I Want Need

Need, is one of the many words that has been facing ostracism of sorts, not by a faceless social decree, but by pseudo-assertive individuals. The word somehow has been burdened by a negative connotation. It is a sign of weakness. Want, probably has a more assertive (aggressive?) feel to it. I prefer the real meanings and their good use.

To be yourself and to self-express is the basic need, which we often deny in the context of the people around us. This piece here talks of how we live a life in apparent feel-good social structures that accommodate all. A resigned philosopher once told me about the law of averages: all the ups and downs don’t amount to much in life, in the end you live an average life. And I agree with this theory.

It doesn’t mean however, that you should live an average life, just because the law of averages exists.

The Homerism, “Modesty ill suits a man in need,” stands true, then.

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11 thoughts on “I Want Need

  1. i didn’t understand modesty for a long time, and am not sure if i still do, but i think modesty ought usually to be practised in our own context – it helps us see ourselves in better light, it guards us against the great danger of vanity and finally, it leaves us with a lot of scope for self improvement.

    the fact that others feel secure in our modesty doesn’t speak much of them anyways, so why bother?

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  2. ==Dharma:
    thank you for the comment – begets the question – is there a thin line separating vanity and pride, or is it slightly thickish? The lightest excess in modesty may affect the expression of pride!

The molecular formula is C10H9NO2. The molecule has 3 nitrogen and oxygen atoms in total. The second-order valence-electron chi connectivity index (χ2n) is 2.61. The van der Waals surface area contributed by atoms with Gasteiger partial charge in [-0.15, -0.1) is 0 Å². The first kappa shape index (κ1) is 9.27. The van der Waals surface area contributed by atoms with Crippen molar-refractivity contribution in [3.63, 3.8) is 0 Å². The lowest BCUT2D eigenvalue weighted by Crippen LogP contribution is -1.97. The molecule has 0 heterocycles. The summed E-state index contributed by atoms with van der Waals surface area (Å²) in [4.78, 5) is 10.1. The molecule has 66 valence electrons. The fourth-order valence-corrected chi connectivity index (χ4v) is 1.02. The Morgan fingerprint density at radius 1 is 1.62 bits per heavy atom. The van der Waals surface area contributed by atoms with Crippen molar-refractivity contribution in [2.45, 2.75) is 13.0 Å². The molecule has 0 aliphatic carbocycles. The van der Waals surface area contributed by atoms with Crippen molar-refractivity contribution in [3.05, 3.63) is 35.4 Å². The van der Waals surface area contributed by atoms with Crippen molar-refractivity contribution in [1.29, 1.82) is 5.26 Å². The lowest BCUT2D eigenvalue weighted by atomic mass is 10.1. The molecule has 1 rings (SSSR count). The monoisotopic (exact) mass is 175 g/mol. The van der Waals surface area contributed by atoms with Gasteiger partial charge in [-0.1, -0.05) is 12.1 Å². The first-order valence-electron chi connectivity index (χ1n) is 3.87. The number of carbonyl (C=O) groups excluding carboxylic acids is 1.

==Praveena:
    You could say – “I don’t want need.” or “Atul wrote a post titled, ‘I want need'” 😉

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  3. yes, vanity and pride are often confused and there is probably only a thin line between the two.

    but i am not sure if pride really needs a conscious expression – for it is what i’d be tempted to brand as vanity. i think genuine pride in ourselves goes a longway in making us feel good, and bring in a sort of contentment – that is quite independent of external appreciation / motivation. i think real pride invariably radiates from us, without there being a need for conscious expression!

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  4. ==Dharma:
    Wonderfully put.

    Pride may not necessarily need a conscious (overt, if that is what you mean) expression – however, in the context of the link to Jolvin’s post, the problem is if you need to consciously play down pride for the sake of modesty. The more we get used to modesty, subconsciously, we tend to hide pride. That, is not good.

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  5. ==Dharma:
    You’re welcome!

    Doesn’t sound nonsensical, contradictory perhaps. Also not necessarily impossible. The key, I think, is that these extreme modesty and obvious pride may not survive together for long. One of them will overpower the other.

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  6. they’re both overpowered by each other at different times, and i suppose that consequently dictates the behaviour at that particular instance.

    contradictory – yes. its my second nature 🙂

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